# Inversion applicable to three-dimensional lattices only

I have just started my first course in solid state physics and while studying symmetries, Inversion is defined as "A point operation which is applicable to three-dimensional lattices only. This symmetry implies that each point located at r relative to a lattice point has an identical point located at -r relative to same lattice point." Now if I have a two dimensional lattice with a square as the unit cell and a single atom as a basis, relative to a fixed point O(taken as origin in the fig attached), i can find a point B and B'; C and C' at x ,-x and y,-y respectively. So, is there an additional criteria for inversion? Where I am getting it wrong?

I've actually never seen inversion symmetry defined to only apply to three dimensional lattices before. It's usually nothing more than the operation taking $$\mathbf{r}$$ to $$-\mathbf{r}$$, when $$\mathbf{r}$$ is measured relative to some center of inversion - regardless of dimension. (It's convenient to choose this point as the origin, but not necessary.)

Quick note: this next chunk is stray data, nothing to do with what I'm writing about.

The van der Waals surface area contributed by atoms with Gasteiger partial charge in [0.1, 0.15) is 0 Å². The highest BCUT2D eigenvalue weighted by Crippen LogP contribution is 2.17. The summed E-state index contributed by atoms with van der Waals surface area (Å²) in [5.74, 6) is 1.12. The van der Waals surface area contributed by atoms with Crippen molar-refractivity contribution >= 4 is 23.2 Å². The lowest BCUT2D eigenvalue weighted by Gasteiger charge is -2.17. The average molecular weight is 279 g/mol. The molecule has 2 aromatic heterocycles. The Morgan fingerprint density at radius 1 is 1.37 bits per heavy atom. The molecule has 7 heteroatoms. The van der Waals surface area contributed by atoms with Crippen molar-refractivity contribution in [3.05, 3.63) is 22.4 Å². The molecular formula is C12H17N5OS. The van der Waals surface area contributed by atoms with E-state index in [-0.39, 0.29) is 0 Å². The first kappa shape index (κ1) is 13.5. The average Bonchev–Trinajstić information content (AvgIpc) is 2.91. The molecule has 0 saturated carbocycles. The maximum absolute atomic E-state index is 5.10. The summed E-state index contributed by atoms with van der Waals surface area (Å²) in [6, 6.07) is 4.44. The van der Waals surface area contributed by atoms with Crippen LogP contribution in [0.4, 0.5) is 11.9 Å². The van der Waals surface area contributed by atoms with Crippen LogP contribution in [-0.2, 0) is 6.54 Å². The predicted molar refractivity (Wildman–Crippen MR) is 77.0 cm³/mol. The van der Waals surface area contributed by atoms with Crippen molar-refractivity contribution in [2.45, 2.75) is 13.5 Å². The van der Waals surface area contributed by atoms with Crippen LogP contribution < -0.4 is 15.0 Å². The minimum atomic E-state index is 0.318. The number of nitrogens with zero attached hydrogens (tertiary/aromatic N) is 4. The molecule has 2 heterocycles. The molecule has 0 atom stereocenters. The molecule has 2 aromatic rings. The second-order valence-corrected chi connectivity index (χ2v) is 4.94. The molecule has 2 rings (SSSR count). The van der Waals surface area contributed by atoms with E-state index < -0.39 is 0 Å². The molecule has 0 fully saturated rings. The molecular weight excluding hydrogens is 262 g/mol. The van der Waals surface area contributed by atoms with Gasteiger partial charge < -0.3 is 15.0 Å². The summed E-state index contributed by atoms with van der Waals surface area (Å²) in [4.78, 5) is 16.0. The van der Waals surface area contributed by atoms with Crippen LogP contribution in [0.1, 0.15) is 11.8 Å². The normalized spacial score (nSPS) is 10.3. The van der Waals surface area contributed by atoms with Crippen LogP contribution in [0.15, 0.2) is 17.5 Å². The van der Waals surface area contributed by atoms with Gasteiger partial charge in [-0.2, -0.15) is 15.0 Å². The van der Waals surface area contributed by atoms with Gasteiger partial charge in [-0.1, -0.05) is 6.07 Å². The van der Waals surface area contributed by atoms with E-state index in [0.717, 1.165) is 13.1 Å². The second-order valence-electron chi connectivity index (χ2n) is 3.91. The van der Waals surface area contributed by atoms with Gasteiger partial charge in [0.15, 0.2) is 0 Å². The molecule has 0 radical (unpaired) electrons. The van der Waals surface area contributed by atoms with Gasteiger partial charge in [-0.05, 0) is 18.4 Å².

However, there is a clear and crucial difference between inversion in 2D and 3D one should keep in mind. In two spatial dimensions, inversion about the origin is simply equivalent to a $$180^\circ$$ rotation about an axis going through the origin. In three dimensions the inversion operation involves both a $$180^\circ$$ rotation and a reflection. This additional reflection actually changes the orientation. To see this, draw the usual $$x$$, $$y$$, $$z$$ coordinate axes, and then draw what you'd get after an inversion operation: the $$-x$$, $$-y$$, and $$-z$$ axes. One of the coordinate system will be right-handed, and the other left-handed. Perhaps the book you're using considers this orientation change a crucial part of inversion symmetry, or perhaps its authors wanted to avoid the redundancy between $$C_2$$ rotation and inversion in 2D.